```
import numpy as np
import matplotlib
import matplotlib.pyplot as plt
import mne
from mne.datasets import sample
import pyriemann
from meeglet import compute_spectral_features, spectrum_from_features
```

# EEG covariance

Compare covariances from Morlet Wavelets versus broadband methods for spatial whitening

In this tutorial we will load the fmailiar MNE sample data and compute Morlet wavelets based on (Bomatter et al. 2024). We then compare the covariances and show how to achieve comparable results for spatial whitening with evoked responses.

## Load data

Let’s read in the raw data and pick the EEG channel type

```
= sample.data_path()
data_path
= data_path / 'MEG/sample/sample_audvis_raw.fif'
raw_fname = mne.io.read_raw_fif(raw_fname)
raw = raw.pick_types(meg=False, eeg=True, eog=True, ecg=False, stim=True,
raw =raw.info['bads']).load_data()
exclude=True).apply_proj()
raw.set_eeg_reference(projection200)
raw.resample(filter(1, 32) raw.
```

**General**

Measurement date | December 03, 2002 19:01:10 GMT |

Experimenter | MEG |

Participant | Unknown |

**Channels**

Digitized points | 146 points |

Good channels | 9 Stimulus, 59 EEG, 1 EOG |

Bad channels | None |

EOG channels | EOG 061 |

ECG channels | Not available |

**Data**

Sampling frequency | 200.00 Hz |

Highpass | 1.00 Hz |

Lowpass | 32.00 Hz |

Projections | Average EEG reference : on |

Filenames | sample_audvis_raw.fif |

Duration | 00:04:38 (HH:MM:SS) |

## Basic Steps

### Calssical time-domain covariance computation

The most common way to compute the EEG covariance is the time-domain approach: \[\frac{1}{T} X^\mathsf{T}X,\] where \(X \in \mathbb{R}^{E \times T}\), *i.e.*, the EEG signals at \(E\) electrodes and \(T\) time points.

For denoising, one usually uses the broad-band covariance. For decoding, it is common to apply band-pass filtering before computing the covariance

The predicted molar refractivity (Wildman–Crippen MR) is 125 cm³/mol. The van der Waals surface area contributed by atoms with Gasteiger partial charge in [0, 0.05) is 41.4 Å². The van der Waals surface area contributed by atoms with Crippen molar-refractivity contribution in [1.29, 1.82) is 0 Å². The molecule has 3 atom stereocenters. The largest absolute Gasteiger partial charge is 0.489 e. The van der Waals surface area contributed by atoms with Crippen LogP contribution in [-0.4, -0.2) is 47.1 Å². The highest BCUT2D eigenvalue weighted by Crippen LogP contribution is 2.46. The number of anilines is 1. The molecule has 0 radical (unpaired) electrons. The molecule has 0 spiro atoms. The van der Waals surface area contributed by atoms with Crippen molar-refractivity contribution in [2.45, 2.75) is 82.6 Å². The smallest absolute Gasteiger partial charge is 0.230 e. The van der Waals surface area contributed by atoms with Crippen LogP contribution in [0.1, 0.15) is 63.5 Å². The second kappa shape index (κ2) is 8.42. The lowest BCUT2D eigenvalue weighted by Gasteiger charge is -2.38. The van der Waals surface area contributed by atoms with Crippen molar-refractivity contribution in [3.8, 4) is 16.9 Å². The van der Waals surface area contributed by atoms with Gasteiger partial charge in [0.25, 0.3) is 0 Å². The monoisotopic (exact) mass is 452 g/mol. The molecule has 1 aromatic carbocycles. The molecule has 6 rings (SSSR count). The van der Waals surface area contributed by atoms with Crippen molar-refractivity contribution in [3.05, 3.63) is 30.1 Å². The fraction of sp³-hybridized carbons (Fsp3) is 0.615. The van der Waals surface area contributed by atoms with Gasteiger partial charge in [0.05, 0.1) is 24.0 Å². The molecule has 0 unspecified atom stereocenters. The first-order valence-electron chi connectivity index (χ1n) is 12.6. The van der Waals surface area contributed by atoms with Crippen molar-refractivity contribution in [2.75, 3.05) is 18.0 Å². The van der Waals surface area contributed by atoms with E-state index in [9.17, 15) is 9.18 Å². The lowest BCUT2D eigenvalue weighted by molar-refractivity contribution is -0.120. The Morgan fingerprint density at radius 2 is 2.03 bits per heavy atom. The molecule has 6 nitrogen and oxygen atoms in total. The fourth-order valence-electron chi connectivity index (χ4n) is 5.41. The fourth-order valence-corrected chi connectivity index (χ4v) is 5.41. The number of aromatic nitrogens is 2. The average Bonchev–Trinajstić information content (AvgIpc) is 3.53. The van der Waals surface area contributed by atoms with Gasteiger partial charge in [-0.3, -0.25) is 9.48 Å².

```
= mne.compute_raw_covariance(raw, method='oas') # broad band
noise_cov = mne.compute_raw_covariance(raw.copy().filter(8, 12), method='oas') # alpha band alpha_cov
```

`; noise_cov.plot(raw.info)`

`; alpha_cov.plot(raw.info)`

We can see that a) the broad band contains larger variance and b) that a few channels in the upper left corner dominate the covariance in the broad-band case. The alpha band covariance is more likely to contain brain signal.

### Compute covariances per frequncy using Morlet wavelets

We can obtain covariances from Morlet Wavelets at eeach freuqency specified as follows. Let’s assume that \(\mathsf{Z}^f \in \mathbb{C}^{E \times T}\) is the complex-valued convolved signal at frequency \(f\), then its covariance can be denoted as

\[\text{Re}(\mathsf{Z}^{fH}\mathsf{Z}^f) / \mathrm{n},\]

where \(^H\) is the conjugate transpose, \(\text{Re}\) is the real part, which is divided by the number of (valid) windows used for numerical approximations (not marked for artifact rejection / exclusion).

For details, see (Bomatter et al. 2024).

```
= compute_spectral_features(
out, info =1, foi_end=32, bw_oct=0.25, delta_oct=1,